Andy Williams, lecturer at Cardiff University, kicked off saying at its best, PR can help produce accurate stories and communicate uncertainty. He explained that the “grand coalition” of science communicators and organizations is good for pooling resources and maintaining a unified voice.
For Williams, PR’s drawbacks are that transparency is diminished; science communicators can forget they are campaigning and mistakenly believe they are communicating truth; news will be simplified and hyped; and scientists in public debates self-censor to maintain the unified voice. But he said it is important to “blame the game, not the players”.
Martin Moore, director of the Media Standards Trust, said we should accept the fact that the business model for news media is in trouble: journalists have more work but less time and fewer resources. Meanwhile, there are well-intentioned PR officers, and the public has access to many more sources of information then ever before.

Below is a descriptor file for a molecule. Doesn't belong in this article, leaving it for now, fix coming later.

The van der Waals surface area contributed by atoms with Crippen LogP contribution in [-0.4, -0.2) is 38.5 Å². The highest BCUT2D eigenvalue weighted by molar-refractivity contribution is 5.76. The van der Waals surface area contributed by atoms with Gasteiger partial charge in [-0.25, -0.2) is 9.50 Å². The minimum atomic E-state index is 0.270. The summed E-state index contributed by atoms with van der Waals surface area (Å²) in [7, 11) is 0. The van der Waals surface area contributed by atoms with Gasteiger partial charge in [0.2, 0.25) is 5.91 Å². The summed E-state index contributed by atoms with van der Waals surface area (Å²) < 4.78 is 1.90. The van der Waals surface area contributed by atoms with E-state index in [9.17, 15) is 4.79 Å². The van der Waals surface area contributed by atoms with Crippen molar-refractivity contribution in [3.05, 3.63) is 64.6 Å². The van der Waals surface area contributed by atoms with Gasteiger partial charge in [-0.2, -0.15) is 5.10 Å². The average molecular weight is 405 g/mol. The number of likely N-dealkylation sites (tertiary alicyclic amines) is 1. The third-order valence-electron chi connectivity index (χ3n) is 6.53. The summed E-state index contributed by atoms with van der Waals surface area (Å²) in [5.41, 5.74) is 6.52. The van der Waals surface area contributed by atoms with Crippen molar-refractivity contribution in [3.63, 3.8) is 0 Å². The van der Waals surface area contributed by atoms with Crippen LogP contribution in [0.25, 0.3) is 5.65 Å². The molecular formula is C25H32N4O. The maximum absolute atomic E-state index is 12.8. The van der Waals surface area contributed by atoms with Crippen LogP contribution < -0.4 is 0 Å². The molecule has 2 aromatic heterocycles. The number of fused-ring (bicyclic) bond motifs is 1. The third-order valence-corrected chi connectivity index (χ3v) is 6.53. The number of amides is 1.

Moore asked, given this situation, how can we best serve the public? He argued communications people should adopt more journalistic values to prevent the public from being misinformed in this easily corruptible system (where, for example, even a fake press release about a chastity alarm can get reported around the world).
At the same time, he said, journalists need to be more transparent about their sources. To this end, the Trust is doing its part with their websites: churnalism.com, journalisted.com, and the upcoming unsourced.com, which will crowdsource links to sources of articles.
Ruth Francis, head of press at Nature Publishing Group and chair of Stempra, argued that the times are not changing for PR; it’s just the means of doing it and the pace that have changed. She said: “PR is filling the void because the void has opened due to the changing business model”.
In response to the suggestion that PR adopt journalistic values, she said the trouble is that even when PR officers do a good job they are accused of having a sinister agenda. She said that PR officers are not journalists, agreeing that the key is transparency.
The session left no doubt that journalism is dangerously reliant on PR, especially in science. But on a positive note, Moore and Francis both emphasized that in the long term, organizations have it in their best interests to do responsible, transparent PR.
Catie Lichten, UKCSJ student scholar